Developer: Bullfrog Productions
Publisher: Electronic Arts
Description: A futuristic realtime strategy game where you control four cyborg agents in a city environment, attempting to complete mission objectives and make a lot of cash.
Notables: Syndicate Wars was notable for being the sequel to Syndicate, a sleeper hit for the PC and Amiga computers, also developed by Bullfrog. It utilized a novel 3D engine that allowed rotation through 360 degrees so that the player couldn't lose track of the agents.
Opinion: A good game that could have been great if not for a lot of wasted potential. The backstory is wonderful - it's the far future. Megacorporations have taken over the world and fight for dominance. The average Joe has a chip in the back of his neck that causes him to see, hear and feel what his controlling Megacorp wants him to. War is obsolete, terrorism and covert operations have taken its place. In the midst of this rise the Nine, who have been exposed to an alien artifact and are now much more intelligent than anyone else, and claim to also be able to provide spiritual guidance. They start deactivating the control chips and the megacorps retaliate.
Unfortunately, the game's plotline isn't nearly as exciting as what I just wrote. It also stretches over 50 missions(!), so anyone who actually got to the end of the game without cheating deserves a medal.
When you get into the actual gameplay, you'll be amazed at how well the environment of a futuristic city has been modelled. Hovercars run around the streets and park in parking lots. People leave their homes and take the monorail or drive hovercars to work. Everything has a grimy, gritty look and feel (why should the megacorps bother to clean anything up? The chips cause people to think they are living in a paradise.) Real-time lighting and huge buildings cap things off.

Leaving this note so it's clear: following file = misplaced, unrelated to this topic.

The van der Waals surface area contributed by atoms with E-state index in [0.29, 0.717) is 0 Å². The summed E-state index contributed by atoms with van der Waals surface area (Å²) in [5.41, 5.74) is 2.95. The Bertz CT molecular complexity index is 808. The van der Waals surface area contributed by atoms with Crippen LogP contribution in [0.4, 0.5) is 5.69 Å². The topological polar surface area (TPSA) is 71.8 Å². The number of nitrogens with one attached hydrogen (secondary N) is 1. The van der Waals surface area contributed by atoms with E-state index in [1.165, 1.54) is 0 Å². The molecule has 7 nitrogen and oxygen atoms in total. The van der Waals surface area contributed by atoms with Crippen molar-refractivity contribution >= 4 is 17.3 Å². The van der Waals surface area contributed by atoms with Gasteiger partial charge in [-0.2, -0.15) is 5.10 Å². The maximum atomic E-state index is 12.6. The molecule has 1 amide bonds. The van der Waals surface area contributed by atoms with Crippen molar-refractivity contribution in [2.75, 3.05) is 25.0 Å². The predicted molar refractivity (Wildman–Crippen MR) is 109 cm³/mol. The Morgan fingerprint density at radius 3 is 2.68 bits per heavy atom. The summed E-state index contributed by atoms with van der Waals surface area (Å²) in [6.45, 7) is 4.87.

And it can be quite fun to herd your four nearly indestructible agents around these city environments. Almost everything is destroyable, from the hovercars citizens use to the towering apartment buildings they live in.
However, frustration soon sets in. You must make money in order to continue researching new weapons and upgrading your agents, but you are paid a pittance for successful missions. Then how do you make money? Why, you use your agents to rob banks, of course. This is mentioned nowhere in the game's documentation. And then you've still got a 50-mission campaign to complete, with some missions being throw-your-computer-out-the-window difficult. So Syndicate Wars ends up being a great engine with merely a good game built on it.
Notes: A PlayStation version of this game was also created. While the graphics didn't suffer terribly, the frame rate wasn't very good and the control (originally on a mouse) became very difficult to use. The opening movie was upgraded, however :)
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